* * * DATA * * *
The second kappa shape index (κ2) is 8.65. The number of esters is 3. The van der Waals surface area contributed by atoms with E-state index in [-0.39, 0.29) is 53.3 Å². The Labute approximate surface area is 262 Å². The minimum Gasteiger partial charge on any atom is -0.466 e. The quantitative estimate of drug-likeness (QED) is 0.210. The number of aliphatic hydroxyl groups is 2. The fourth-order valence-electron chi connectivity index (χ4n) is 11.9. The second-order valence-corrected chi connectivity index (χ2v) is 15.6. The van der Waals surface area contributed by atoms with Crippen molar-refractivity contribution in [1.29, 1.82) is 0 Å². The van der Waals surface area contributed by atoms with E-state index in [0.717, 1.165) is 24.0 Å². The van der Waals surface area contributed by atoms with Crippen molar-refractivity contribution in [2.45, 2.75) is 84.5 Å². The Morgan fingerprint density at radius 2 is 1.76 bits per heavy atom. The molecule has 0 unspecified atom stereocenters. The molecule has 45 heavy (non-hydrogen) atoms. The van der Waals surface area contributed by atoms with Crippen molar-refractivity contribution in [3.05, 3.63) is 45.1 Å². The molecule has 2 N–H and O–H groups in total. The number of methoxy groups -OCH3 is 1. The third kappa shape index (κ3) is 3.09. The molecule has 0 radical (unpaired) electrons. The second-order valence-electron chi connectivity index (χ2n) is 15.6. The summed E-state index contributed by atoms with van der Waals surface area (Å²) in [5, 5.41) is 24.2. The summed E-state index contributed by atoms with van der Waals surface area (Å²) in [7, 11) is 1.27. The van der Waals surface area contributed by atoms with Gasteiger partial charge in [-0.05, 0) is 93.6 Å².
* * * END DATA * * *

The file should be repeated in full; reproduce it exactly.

The second kappa shape index (κ2) is 8.65. The number of esters is 3. The van der Waals surface area contributed by atoms with E-state index in [-0.39, 0.29) is 53.3 Å². The Labute approximate surface area is 262 Å². The minimum Gasteiger partial charge on any atom is -0.466 e. The quantitative estimate of drug-likeness (QED) is 0.210. The number of aliphatic hydroxyl groups is 2. The fourth-order valence-electron chi connectivity index (χ4n) is 11.9. The second-order valence-corrected chi connectivity index (χ2v) is 15.6. The van der Waals surface area contributed by atoms with Crippen molar-refractivity contribution in [1.29, 1.82) is 0 Å². The van der Waals surface area contributed by atoms with E-state index in [0.717, 1.165) is 24.0 Å². The van der Waals surface area contributed by atoms with Crippen molar-refractivity contribution in [2.45, 2.75) is 84.5 Å². The Morgan fingerprint density at radius 2 is 1.76 bits per heavy atom. The molecule has 0 unspecified atom stereocenters. The molecule has 45 heavy (non-hydrogen) atoms. The van der Waals surface area contributed by atoms with Crippen molar-refractivity contribution in [3.05, 3.63) is 45.1 Å². The molecule has 2 N–H and O–H groups in total. The number of methoxy groups -OCH3 is 1. The third kappa shape index (κ3) is 3.09. The molecule has 0 radical (unpaired) electrons. The second-order valence-electron chi connectivity index (χ2n) is 15.6. The summed E-state index contributed by atoms with van der Waals surface area (Å²) in [5, 5.41) is 24.2. The summed E-state index contributed by atoms with van der Waals surface area (Å²) in [7, 11) is 1.27. The van der Waals surface area contributed by atoms with Gasteiger partial charge in [-0.05, 0) is 93.6 Å².